In September 2005, the then U.S. Navy Chief of Naval Operations (CNO), Michael Mullen, introduced the concept of a ‘‘1,000-ship Navy.’’1 This transnational network of regional navies, shipping companies, and law enforcement agencies would unite behind common causes, in particular, countering highseas and coastal threats such as piracy, international smuggling, and interdicting potential terrorist activity. The ad hoc collection of bilateral, regional, and global efforts would fluctuate based on ever-changing threats and challenges and might include both formal agreements and informal understandings. This noble concept of enhancing capability through cooperative security is based on assuming common goals and goodwill where national navies pursue their respective states’ security and collective navies pursue more constabulary roles.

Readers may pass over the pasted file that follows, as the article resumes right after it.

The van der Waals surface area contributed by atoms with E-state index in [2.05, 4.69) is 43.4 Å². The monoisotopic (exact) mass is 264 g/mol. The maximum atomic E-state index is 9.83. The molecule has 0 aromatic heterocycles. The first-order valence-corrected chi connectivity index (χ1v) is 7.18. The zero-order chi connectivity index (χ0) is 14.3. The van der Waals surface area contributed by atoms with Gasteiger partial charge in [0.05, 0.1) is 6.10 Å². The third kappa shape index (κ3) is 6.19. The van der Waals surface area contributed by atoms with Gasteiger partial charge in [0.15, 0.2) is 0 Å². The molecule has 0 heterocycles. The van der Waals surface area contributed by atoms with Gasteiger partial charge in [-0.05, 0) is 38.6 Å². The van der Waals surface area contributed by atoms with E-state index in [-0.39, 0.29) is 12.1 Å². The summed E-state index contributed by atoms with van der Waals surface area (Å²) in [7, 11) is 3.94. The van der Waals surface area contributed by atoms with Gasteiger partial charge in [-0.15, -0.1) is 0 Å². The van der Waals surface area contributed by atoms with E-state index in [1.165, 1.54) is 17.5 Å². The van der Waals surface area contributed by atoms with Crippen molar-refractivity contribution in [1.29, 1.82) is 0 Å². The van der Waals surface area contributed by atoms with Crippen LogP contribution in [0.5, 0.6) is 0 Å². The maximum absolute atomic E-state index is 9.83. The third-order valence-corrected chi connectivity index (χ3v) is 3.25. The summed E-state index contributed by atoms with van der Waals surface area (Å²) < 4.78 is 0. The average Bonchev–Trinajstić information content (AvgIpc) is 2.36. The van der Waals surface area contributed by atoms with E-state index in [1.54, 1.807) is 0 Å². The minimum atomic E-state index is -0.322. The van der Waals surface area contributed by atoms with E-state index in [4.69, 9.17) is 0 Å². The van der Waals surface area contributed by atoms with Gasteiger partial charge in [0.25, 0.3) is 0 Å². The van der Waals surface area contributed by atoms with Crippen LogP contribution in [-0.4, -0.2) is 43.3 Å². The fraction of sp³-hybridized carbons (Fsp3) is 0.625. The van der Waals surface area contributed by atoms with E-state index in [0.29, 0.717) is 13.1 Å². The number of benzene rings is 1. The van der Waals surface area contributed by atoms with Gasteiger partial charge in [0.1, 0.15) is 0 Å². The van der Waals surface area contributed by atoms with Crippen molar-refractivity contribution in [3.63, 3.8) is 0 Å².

The views expressed in this article are those of the author and not necessarily those of the U.S. Naval Academy, the U.S. Department of the Navy or the U.S. Department of Defense. The author thanks the following individuals for their assistance: Admiral William Crowe, USN (Ret); Captain J. Talbot Manvel, USN (Ret); Robert Kaplan, Stanley Weeks, Donald Henry, Stephen Wrage, Mike Mendenhall and Stephen Brooks.